Thursday, August 6, 2015

Book Review: Decatur's Revenge

Title: Decatur's Revenge

Author: Edwin P. Hoyt

Publisher: Pinnacle

Date: 1975


Length: 180 pages

Quote: “Stephen Decatur...recently commissioned Lieutenant Commander, strode the small quarter-deck of the schooner Enterprise and wondered how he might wreak his revenge on the Bashaw of Tripoli.”

In the grand Hornblower tradition, of course. This is an old-style adventure story for middle school boys, with battles, blood and thunder, some probably authentic information about ships and the state of the U.S. navy in 1804, some swearing, and an occasional pretty girl but no mushy romance. Edwin P. Hoyt was a reporter first, then became an historian, so the chances are that at least he knew how historically accurate this novel might have been.

Fair enough...except that there was a real Stephen Decatur, and when a novel begins with the notice that “any resemblance to real people or events is purely coincidental” I think readers have a right to expect that its major characters will not have enough resemblance to real people and events to share their names and biographies. A novel about a fictional Stephen Decker or Stewart Decatur is all very well, but if a novel purports to be about the adventures of Stephen Decatur in 1804 its plot needs to stick to the facts about the real Stephen Decatur who was active in 1804.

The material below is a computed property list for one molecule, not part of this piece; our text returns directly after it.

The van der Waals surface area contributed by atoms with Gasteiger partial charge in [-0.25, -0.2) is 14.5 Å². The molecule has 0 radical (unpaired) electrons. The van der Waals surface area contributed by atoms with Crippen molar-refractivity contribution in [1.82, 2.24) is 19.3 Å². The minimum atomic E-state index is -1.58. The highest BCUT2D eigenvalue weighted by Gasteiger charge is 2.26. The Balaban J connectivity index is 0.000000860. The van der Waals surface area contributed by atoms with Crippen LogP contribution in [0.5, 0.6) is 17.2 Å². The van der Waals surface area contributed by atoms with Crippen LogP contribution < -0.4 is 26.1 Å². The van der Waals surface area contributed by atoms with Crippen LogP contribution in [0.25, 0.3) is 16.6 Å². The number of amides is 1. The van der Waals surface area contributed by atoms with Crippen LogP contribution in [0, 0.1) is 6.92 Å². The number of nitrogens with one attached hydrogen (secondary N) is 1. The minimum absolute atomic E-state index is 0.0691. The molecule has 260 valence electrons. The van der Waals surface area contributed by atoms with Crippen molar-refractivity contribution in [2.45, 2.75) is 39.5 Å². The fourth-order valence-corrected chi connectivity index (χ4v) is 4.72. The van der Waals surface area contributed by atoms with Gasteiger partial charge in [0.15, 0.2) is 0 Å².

Y'know what? I don't care enough about sea battles in 1804 to look up how much of this novel is fact and how much is fiction. My opinion of this novel is low. It's one of that truckload of fiction we acquired in the "Big Haul" and although I've previewed it, and found it to be free from pornography and contain only the apparently standard levels of gore and profanity, such that middle school boys could certainly find worse things to read, I would not buy Decatur's Revenge as a gift for a middle school boy. I recommend it to someone who is interested enough in naval history to tell me where the facts end and the fiction begins. That person might be able to use this story to stir up students' interest in naval history and the War of 1812. I say good luck to him and let him have it.

This is a pocket-sized paperback book; you could fit eight copies into the package the U.S. Postal Service was handing out the last time I mailed out books. $5 per book + $5 per package, and although Decatur's Revenge is not a Fair Trade Book, it would fit into a package with almost any of the books for which we could send money to a living writer. Payments may be sent to either address in the "Contact" box at the bottom of the screen.